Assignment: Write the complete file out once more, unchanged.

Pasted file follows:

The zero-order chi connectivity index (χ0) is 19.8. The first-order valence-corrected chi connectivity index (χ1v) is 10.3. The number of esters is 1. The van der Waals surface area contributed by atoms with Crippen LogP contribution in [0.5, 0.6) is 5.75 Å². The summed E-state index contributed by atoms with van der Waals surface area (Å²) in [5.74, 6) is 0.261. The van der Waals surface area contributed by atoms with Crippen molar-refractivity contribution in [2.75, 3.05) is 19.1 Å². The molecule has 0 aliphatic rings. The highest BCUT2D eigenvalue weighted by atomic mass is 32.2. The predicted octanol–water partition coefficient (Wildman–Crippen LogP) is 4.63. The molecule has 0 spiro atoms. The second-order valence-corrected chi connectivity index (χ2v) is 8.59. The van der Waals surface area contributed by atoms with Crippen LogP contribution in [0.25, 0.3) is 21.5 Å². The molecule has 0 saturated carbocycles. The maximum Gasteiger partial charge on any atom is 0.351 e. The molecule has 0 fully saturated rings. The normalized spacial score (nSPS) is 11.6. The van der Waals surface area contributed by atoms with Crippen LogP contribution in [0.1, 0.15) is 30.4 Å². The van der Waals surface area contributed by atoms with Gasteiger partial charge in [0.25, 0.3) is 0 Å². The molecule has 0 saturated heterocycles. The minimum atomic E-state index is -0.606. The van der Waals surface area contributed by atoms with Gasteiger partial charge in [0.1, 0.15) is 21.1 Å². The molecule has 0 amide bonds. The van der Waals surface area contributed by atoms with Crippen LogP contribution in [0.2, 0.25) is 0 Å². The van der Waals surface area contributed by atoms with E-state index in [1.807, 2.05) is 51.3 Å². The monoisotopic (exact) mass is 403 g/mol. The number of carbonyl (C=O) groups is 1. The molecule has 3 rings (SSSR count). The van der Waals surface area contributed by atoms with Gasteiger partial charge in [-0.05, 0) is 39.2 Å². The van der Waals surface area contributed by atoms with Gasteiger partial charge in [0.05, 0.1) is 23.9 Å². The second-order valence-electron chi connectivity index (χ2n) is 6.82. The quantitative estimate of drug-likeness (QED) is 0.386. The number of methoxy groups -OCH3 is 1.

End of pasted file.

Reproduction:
The zero-order chi connectivity index (χ0) is 19.8. The first-order valence-corrected chi connectivity index (χ1v) is 10.3. The number of esters is 1. The van der Waals surface area contributed by atoms with Crippen LogP contribution in [0.5, 0.6) is 5.75 Å². The summed E-state index contributed by atoms with van der Waals surface area (Å²) in [5.74, 6) is 0.261. The van der Waals surface area contributed by atoms with Crippen molar-refractivity contribution in [2.75, 3.05) is 19.1 Å². The molecule has 0 aliphatic rings. The highest BCUT2D eigenvalue weighted by atomic mass is 32.2. The predicted octanol–water partition coefficient (Wildman–Crippen LogP) is 4.63. The molecule has 0 spiro atoms. The second-order valence-corrected chi connectivity index (χ2v) is 8.59. The van der Waals surface area contributed by atoms with Crippen LogP contribution in [0.25, 0.3) is 21.5 Å². The molecule has 0 saturated carbocycles. The maximum Gasteiger partial charge on any atom is 0.351 e. The molecule has 0 fully saturated rings. The normalized spacial score (nSPS) is 11.6. The van der Waals surface area contributed by atoms with Crippen LogP contribution in [0.1, 0.15) is 30.4 Å². The van der Waals surface area contributed by atoms with Gasteiger partial charge in [0.25, 0.3) is 0 Å². The molecule has 0 saturated heterocycles. The minimum atomic E-state index is -0.606. The van der Waals surface area contributed by atoms with Gasteiger partial charge in [0.1, 0.15) is 21.1 Å². The molecule has 0 amide bonds. The van der Waals surface area contributed by atoms with Crippen LogP contribution in [0.2, 0.25) is 0 Å². The van der Waals surface area contributed by atoms with E-state index in [1.807, 2.05) is 51.3 Å². The monoisotopic (exact) mass is 403 g/mol. The number of carbonyl (C=O) groups is 1. The molecule has 3 rings (SSSR count). The van der Waals surface area contributed by atoms with Gasteiger partial charge in [-0.05, 0) is 39.2 Å². The van der Waals surface area contributed by atoms with Gasteiger partial charge in [0.05, 0.1) is 23.9 Å². The second-order valence-electron chi connectivity index (χ2n) is 6.82. The quantitative estimate of drug-likeness (QED) is 0.386. The number of methoxy groups -OCH3 is 1.